If forbearance supports house price growth by limiting forced selling, then we should find a negative correlation between forbearance and the number of homes being put on the market for sale. We obtain data on the number of new listings at the county level from Redfin, a national real estate brokerage. We estimate equation (1) using the specification in column 3, but we replace the dependent variable with the year-over-year increase in total new listings from May 2020 - July 2020, the period over which we measure forbearance takeup.6 Column 5 of Table 2 shows that a one percentage point increase in forbearance is associated with a 0.7 percentage point decrease in listings growth.

Discussion and Concluding Thoughts

We can use our estimates to calculate the contribution of mortgage forbearance to recent trends in house price and listings growth. Multiplying the average increase in mortgage forbearance across counties by our estimate of $\beta_1$ from column 3 of Table 2, we find that mortgage forbearance increased year-over-year house price growth between August and March 2020 by 0.60 percentage points. The estimate is about 14 percent of the average price growth across counties over this time period and 55 percent of the increase in price growth, as measured by our dependent variable in equation (1). A similar calculation implies that for the average county, the availability of forbearance reduced new listings growth by 3.2 percentage points, or 40% of the year-over-year decline in new listings. This finding suggests that limiting the supply of homes put on the for-sale market is an important channel through which forbearance supports house prices, though other channels may contribute as well. (For example, borrowers in forbearance may use their saved mortgage payments to maintain their spending, boosting the local economy and preventing additional unemployment.) Taken together, our findings suggest that the strong negative historical relationship between the unemployment rate and house price growth is in part driven by increases in for-sale housing supply generated by borrowers experiencing negative income shocks.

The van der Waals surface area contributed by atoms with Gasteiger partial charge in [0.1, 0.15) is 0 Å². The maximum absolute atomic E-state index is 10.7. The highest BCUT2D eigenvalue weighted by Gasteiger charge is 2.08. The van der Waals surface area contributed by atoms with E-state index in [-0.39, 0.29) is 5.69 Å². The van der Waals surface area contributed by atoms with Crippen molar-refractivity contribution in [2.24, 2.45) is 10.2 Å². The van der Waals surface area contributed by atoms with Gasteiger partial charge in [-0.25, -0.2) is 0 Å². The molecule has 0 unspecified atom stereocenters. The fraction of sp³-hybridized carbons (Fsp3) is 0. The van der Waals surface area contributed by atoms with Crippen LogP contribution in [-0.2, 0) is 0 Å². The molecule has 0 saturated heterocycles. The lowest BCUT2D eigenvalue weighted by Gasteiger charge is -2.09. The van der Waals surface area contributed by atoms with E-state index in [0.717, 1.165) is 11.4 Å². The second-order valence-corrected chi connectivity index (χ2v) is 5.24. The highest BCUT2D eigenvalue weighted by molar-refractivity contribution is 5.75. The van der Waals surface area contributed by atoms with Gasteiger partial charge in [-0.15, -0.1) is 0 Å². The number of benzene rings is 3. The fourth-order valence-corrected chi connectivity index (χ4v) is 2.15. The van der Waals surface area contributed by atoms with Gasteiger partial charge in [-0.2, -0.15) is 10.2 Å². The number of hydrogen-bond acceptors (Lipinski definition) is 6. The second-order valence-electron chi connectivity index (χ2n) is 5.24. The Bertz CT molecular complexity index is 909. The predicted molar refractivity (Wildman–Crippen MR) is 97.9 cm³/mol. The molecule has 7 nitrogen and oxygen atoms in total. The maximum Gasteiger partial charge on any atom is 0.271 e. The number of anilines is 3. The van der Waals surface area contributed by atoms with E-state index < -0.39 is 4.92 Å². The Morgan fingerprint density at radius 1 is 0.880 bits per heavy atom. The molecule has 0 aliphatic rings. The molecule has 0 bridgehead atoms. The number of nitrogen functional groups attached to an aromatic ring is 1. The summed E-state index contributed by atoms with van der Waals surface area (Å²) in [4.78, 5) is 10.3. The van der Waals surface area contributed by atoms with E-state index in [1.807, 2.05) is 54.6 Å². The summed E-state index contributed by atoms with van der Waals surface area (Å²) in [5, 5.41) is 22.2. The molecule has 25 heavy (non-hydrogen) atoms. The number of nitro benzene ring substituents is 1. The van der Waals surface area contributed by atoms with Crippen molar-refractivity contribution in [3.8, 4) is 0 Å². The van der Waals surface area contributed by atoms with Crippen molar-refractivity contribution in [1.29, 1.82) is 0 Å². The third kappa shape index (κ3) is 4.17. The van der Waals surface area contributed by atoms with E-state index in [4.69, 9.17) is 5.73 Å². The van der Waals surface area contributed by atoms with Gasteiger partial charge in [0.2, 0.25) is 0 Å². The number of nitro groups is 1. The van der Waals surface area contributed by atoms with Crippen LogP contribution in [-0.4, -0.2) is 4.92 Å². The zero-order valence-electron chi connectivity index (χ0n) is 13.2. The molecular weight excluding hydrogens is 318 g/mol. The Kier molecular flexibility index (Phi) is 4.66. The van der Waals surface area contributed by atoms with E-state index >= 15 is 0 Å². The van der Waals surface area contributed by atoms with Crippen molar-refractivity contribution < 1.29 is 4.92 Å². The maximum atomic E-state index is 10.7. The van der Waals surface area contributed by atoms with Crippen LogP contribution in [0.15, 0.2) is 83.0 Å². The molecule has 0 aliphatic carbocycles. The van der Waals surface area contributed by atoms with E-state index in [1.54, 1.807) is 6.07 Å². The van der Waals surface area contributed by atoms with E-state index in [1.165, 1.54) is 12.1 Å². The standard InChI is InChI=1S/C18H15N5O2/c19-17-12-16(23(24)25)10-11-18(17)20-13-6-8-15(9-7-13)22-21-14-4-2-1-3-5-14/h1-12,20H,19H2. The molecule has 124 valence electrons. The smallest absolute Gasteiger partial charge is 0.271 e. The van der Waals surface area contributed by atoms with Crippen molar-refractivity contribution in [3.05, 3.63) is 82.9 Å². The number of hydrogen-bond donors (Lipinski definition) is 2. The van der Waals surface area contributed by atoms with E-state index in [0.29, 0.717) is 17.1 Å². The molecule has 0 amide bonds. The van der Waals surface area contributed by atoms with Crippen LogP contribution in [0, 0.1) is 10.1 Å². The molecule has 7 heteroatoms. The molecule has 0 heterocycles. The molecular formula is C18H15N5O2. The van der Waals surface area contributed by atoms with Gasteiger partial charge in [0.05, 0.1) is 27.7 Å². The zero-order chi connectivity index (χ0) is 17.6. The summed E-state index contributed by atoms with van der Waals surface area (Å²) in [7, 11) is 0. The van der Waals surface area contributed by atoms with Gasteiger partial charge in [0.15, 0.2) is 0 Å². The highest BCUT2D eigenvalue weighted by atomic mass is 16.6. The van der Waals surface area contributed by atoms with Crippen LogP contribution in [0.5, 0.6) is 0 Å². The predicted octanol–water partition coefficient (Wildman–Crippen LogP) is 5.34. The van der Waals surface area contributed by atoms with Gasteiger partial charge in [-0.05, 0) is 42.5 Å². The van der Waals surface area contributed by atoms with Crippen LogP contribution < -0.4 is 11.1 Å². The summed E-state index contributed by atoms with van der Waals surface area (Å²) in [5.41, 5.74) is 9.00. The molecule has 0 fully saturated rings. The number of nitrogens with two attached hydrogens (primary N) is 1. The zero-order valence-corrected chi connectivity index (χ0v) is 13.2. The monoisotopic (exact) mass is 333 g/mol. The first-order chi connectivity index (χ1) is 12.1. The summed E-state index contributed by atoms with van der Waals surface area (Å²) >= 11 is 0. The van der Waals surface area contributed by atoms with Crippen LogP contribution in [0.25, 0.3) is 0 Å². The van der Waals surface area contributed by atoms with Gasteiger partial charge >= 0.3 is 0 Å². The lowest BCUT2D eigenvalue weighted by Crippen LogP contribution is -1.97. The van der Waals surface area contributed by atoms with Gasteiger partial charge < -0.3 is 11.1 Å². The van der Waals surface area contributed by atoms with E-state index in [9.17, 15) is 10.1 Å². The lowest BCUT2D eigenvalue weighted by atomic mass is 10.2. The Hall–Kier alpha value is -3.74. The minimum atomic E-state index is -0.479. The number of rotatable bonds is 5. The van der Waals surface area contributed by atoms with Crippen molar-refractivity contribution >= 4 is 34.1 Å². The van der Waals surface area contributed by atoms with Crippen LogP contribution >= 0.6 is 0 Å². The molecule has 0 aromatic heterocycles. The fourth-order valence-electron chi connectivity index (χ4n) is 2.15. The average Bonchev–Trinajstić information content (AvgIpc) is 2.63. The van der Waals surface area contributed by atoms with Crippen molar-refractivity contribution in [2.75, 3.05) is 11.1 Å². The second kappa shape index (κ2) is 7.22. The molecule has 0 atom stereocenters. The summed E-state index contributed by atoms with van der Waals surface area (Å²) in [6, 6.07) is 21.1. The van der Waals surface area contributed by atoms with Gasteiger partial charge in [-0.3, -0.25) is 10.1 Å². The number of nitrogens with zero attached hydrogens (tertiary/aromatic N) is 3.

Our estimates may not reflect the causal effect of forbearance on house prices. An unobserved need for forbearance that, like the unemployment rate, is negatively related to house price growth would cause us to understate the effect of forbearance on house prices. However, it is possible that forbearance availability is negatively related to unobserved borrower need for forbearance, which could bias our point estimates upward.